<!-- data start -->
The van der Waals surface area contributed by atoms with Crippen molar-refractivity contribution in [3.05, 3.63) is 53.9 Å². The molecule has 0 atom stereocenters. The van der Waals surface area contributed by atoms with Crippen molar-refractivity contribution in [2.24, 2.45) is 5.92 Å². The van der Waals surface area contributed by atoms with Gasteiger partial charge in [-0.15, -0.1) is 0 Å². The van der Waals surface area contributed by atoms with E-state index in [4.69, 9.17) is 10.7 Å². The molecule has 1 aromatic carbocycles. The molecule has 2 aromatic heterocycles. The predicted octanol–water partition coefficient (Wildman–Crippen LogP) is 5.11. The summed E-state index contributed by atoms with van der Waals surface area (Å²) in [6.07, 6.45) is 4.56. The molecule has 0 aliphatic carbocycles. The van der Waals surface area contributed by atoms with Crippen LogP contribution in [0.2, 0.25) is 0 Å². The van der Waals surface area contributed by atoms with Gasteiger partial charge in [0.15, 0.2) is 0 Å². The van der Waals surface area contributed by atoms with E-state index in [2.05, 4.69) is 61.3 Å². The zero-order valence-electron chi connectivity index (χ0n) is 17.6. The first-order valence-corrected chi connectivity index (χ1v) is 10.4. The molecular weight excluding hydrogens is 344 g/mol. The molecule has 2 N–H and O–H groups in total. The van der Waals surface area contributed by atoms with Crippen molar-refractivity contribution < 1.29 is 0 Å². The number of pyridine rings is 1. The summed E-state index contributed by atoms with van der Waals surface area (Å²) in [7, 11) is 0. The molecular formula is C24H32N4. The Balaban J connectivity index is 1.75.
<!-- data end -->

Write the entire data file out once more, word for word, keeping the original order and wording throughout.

The van der Waals surface area contributed by atoms with Crippen molar-refractivity contribution in [3.05, 3.63) is 53.9 Å². The molecule has 0 atom stereocenters. The van der Waals surface area contributed by atoms with Crippen molar-refractivity contribution in [2.24, 2.45) is 5.92 Å². The van der Waals surface area contributed by atoms with Gasteiger partial charge in [-0.15, -0.1) is 0 Å². The van der Waals surface area contributed by atoms with E-state index in [4.69, 9.17) is 10.7 Å². The molecule has 1 aromatic carbocycles. The molecule has 2 aromatic heterocycles. The predicted octanol–water partition coefficient (Wildman–Crippen LogP) is 5.11. The summed E-state index contributed by atoms with van der Waals surface area (Å²) in [6.07, 6.45) is 4.56. The molecule has 0 aliphatic carbocycles. The van der Waals surface area contributed by atoms with Crippen LogP contribution in [0.2, 0.25) is 0 Å². The van der Waals surface area contributed by atoms with Gasteiger partial charge in [0.15, 0.2) is 0 Å². The van der Waals surface area contributed by atoms with E-state index in [2.05, 4.69) is 61.3 Å². The zero-order valence-electron chi connectivity index (χ0n) is 17.6. The first-order valence-corrected chi connectivity index (χ1v) is 10.4. The molecular weight excluding hydrogens is 344 g/mol. The molecule has 2 N–H and O–H groups in total. The van der Waals surface area contributed by atoms with Crippen molar-refractivity contribution < 1.29 is 0 Å². The number of pyridine rings is 1. The summed E-state index contributed by atoms with van der Waals surface area (Å²) in [7, 11) is 0. The molecular formula is C24H32N4. The Balaban J connectivity index is 1.75.